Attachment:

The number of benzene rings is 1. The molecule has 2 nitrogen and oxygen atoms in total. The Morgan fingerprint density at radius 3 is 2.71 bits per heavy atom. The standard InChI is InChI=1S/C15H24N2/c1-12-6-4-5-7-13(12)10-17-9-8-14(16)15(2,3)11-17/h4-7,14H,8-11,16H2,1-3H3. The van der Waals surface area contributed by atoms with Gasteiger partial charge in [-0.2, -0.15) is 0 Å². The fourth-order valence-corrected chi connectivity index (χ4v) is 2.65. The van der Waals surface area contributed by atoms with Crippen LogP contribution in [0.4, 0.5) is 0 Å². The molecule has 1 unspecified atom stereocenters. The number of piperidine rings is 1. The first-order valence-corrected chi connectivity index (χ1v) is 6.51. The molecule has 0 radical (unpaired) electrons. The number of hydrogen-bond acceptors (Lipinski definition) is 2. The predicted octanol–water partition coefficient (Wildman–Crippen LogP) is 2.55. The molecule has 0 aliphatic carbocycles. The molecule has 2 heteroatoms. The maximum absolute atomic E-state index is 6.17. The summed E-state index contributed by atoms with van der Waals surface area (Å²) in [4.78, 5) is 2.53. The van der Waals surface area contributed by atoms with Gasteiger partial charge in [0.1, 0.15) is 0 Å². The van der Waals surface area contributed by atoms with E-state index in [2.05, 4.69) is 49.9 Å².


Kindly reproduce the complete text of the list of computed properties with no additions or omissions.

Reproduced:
The number of benzene rings is 1. The molecule has 2 nitrogen and oxygen atoms in total. The Morgan fingerprint density at radius 3 is 2.71 bits per heavy atom. The standard InChI is InChI=1S/C15H24N2/c1-12-6-4-5-7-13(12)10-17-9-8-14(16)15(2,3)11-17/h4-7,14H,8-11,16H2,1-3H3. The van der Waals surface area contributed by atoms with Gasteiger partial charge in [-0.2, -0.15) is 0 Å². The fourth-order valence-corrected chi connectivity index (χ4v) is 2.65. The van der Waals surface area contributed by atoms with Crippen LogP contribution in [0.4, 0.5) is 0 Å². The molecule has 1 unspecified atom stereocenters. The number of piperidine rings is 1. The first-order valence-corrected chi connectivity index (χ1v) is 6.51. The molecule has 0 radical (unpaired) electrons. The number of hydrogen-bond acceptors (Lipinski definition) is 2. The predicted octanol–water partition coefficient (Wildman–Crippen LogP) is 2.55. The molecule has 0 aliphatic carbocycles. The molecule has 2 heteroatoms. The maximum absolute atomic E-state index is 6.17. The summed E-state index contributed by atoms with van der Waals surface area (Å²) in [4.78, 5) is 2.53. The van der Waals surface area contributed by atoms with Gasteiger partial charge in [0.1, 0.15) is 0 Å². The van der Waals surface area contributed by atoms with E-state index in [2.05, 4.69) is 49.9 Å².